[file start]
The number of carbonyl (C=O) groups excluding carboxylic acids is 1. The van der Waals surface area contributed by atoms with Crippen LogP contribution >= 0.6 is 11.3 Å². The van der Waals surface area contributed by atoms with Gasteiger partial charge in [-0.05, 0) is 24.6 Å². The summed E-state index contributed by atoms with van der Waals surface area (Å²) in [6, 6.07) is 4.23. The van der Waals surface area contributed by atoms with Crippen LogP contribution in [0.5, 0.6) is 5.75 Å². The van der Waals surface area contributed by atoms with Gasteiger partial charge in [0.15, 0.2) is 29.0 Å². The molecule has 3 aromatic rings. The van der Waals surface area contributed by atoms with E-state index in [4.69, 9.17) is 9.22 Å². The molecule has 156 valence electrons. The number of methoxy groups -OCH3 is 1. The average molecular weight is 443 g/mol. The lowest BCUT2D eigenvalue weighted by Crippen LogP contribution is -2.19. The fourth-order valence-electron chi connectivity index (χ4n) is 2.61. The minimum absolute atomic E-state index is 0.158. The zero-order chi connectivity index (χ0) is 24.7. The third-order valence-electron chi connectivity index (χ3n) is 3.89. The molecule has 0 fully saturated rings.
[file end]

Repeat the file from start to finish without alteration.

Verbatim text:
The number of carbonyl (C=O) groups excluding carboxylic acids is 1. The van der Waals surface area contributed by atoms with Crippen LogP contribution >= 0.6 is 11.3 Å². The van der Waals surface area contributed by atoms with Gasteiger partial charge in [-0.05, 0) is 24.6 Å². The summed E-state index contributed by atoms with van der Waals surface area (Å²) in [6, 6.07) is 4.23. The van der Waals surface area contributed by atoms with Crippen LogP contribution in [0.5, 0.6) is 5.75 Å². The van der Waals surface area contributed by atoms with Gasteiger partial charge in [0.15, 0.2) is 29.0 Å². The molecule has 3 aromatic rings. The van der Waals surface area contributed by atoms with E-state index in [4.69, 9.17) is 9.22 Å². The molecule has 156 valence electrons. The number of methoxy groups -OCH3 is 1. The average molecular weight is 443 g/mol. The lowest BCUT2D eigenvalue weighted by Crippen LogP contribution is -2.19. The fourth-order valence-electron chi connectivity index (χ4n) is 2.61. The minimum absolute atomic E-state index is 0.158. The zero-order chi connectivity index (χ0) is 24.7. The third-order valence-electron chi connectivity index (χ3n) is 3.89. The molecule has 0 fully saturated rings.